• Native to: Asia and Europe
    • USDA Zones: 3 to 7
    • Height: 20 to 40 feet
    • Exposure: Full sun
    Continue to 5 of 12 below.
  • 05 of 12

    Ginkgo Biloba

    Ginkgo biloba leaf, ginko tree foliage with raindrops close-up
    OlgaKorica / Getty Images

    You would be wise to choose a male cultivar unless you are trying to propagate this tree, since the females produce messy fruits with a foul smell. This is an excellent choice for a shade tree.

    • Latin Name: Ginkgo biloba
    • Other Common Names: Japanese silver apricot, maidenhair tree
    • Native to: China
    • USDA Zones: 3 to 8
    • Height: 50 to 75+ feet
    • Exposure: Full sun to part shade
  • 06 of 12

    Japanese Maple

    Japanese Maple at Westonbirt Arboretum
    allou / Getty Images

    The Japanese maple is a long-time favorite for the home landscape. There are so many different varieties that there's almost certainly a perfect choice for every yard in most zones.

    • Latin Name: Acer palmatum
    • Other Common Names: Smooth Japanese maple
    • Native to: China, Japan, Mongolia, North Korea, South Korea, Russia
    • USDA Zones: 5 to 9
    • Height: Typically 15 to 25 feet, but depends on variety
    • Exposure: Full sun to part shade
  • 07 of 12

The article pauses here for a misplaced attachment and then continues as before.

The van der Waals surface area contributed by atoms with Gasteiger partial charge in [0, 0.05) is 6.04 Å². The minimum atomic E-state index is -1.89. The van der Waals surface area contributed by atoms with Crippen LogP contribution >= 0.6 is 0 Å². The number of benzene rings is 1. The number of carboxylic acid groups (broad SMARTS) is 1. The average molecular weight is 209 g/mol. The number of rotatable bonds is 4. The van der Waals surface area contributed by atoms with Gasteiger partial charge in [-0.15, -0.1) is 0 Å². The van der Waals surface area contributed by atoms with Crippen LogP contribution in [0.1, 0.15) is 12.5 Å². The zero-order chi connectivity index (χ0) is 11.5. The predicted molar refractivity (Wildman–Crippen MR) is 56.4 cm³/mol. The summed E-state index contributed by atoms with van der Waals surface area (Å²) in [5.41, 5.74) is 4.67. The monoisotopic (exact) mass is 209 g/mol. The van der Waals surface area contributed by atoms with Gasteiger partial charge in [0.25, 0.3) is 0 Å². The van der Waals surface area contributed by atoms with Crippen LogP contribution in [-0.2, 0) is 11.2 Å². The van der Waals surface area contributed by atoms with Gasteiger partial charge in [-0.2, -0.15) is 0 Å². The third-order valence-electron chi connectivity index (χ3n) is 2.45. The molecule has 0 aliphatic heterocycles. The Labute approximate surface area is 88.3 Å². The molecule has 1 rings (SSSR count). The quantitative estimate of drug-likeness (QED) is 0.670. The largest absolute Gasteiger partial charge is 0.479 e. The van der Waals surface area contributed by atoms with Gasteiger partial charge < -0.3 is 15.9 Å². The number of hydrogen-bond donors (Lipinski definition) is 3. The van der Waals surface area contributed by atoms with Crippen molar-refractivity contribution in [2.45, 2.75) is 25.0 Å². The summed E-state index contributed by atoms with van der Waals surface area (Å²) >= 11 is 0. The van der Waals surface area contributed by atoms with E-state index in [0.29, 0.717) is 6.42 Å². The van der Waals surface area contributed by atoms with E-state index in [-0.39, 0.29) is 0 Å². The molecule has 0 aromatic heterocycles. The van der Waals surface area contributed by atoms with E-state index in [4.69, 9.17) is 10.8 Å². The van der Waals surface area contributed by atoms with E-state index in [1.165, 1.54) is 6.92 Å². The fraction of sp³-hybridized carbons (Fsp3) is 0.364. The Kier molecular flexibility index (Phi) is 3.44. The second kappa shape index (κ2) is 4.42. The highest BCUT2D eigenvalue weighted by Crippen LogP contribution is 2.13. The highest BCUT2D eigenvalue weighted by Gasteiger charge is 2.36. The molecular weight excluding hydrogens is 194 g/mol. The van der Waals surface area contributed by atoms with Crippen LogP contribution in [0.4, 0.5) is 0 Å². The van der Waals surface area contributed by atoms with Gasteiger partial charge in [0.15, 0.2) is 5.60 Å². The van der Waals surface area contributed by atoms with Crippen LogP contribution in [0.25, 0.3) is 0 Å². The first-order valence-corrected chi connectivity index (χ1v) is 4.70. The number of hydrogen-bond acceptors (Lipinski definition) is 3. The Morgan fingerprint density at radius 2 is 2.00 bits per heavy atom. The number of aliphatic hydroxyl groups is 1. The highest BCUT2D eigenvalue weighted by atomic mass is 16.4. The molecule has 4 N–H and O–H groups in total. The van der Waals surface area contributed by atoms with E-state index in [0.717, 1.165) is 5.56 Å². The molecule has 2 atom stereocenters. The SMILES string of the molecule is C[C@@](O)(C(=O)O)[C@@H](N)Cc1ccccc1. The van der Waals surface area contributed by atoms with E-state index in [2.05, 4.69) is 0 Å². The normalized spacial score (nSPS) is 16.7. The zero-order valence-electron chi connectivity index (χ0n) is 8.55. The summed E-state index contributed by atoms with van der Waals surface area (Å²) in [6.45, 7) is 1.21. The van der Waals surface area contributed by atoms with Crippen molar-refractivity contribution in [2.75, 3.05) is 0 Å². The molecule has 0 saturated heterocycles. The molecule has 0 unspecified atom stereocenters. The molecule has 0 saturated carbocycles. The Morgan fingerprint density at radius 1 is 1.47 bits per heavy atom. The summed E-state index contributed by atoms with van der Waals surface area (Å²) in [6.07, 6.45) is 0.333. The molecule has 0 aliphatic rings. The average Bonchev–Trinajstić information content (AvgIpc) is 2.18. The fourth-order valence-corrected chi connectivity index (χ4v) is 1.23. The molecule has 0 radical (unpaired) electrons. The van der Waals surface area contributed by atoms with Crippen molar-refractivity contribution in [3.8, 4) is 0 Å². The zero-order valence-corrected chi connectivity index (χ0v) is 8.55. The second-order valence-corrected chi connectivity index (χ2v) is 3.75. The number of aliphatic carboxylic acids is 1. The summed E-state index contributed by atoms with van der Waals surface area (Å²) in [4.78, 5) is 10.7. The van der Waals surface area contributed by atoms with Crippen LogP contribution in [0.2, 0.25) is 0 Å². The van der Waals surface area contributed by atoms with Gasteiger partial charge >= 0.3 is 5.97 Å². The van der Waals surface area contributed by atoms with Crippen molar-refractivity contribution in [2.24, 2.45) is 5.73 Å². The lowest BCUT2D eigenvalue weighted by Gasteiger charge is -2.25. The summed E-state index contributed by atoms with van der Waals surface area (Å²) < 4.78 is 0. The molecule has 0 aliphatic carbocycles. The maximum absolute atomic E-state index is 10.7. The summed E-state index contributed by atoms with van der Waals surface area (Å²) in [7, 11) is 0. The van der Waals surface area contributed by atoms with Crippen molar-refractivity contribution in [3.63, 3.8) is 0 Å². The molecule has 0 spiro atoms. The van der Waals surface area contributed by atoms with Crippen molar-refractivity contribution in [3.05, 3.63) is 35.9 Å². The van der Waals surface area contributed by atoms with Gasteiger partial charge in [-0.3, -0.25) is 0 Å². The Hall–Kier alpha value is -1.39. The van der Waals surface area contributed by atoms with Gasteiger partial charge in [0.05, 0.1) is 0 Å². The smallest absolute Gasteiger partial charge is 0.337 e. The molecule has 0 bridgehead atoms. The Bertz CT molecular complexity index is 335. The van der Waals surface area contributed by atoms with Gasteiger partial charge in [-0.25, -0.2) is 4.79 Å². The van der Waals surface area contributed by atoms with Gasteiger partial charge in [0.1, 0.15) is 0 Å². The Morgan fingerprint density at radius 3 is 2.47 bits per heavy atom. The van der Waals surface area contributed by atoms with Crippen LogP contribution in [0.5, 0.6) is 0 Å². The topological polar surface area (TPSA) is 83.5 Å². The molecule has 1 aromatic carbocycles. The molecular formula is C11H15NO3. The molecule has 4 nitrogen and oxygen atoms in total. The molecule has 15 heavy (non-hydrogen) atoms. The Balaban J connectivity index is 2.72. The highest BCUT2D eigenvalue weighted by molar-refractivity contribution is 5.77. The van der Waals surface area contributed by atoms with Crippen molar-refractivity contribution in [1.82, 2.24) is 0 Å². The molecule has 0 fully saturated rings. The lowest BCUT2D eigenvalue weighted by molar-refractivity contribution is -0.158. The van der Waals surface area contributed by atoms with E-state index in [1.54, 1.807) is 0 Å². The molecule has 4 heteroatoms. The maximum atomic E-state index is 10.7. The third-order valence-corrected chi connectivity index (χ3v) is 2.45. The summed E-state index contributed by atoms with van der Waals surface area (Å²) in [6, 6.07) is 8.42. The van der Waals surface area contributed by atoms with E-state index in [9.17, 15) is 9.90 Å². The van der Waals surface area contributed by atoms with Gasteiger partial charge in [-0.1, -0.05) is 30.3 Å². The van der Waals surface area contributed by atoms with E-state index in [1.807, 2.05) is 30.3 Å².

Paper Bark Birch

    Paper Bark on Birch Tree
    Terryfic3D / Getty Images

    Birch trees are known for their white bark, and paper bark birch trees feature bark that peels off in even, thin layers. This tree is especially popular in Southern California, but it's planted in many different areas across multiple zones.

    • Latin Name: Betula papyrifera
    • Other Common Names: American white birch, canoe birch, paperbark birch, white birch
    • Native to: Northern North America
    • USDA Zones: 2 to 7
    • Height: 45 to 70 feet
    • Exposure: Grows best in full sun
  • 08 of 12

    Paperbark Cherry

    A wooden Garden bench with Prunus serrula trees, also called birch bark cherry, birchbark cherry, paperbark cherry, or Tibetan cherry
    Jacky Parker Photography / Getty Images

    The trunk of the paperbark cherry is quite shiny and looks as if it has been wrapped in coppery plastic. Pests (such as borers) and diseases may plague this tree, so it often has a somewhat short lifetime.

    • Latin Name: Prunus serrula
    • Other Common Names: Birch bark cherry, Tibetan cherry
    • Native to: Western China and Tibet
    • USDA Zones: 5 to 8
    • Height: 20 to 30 feet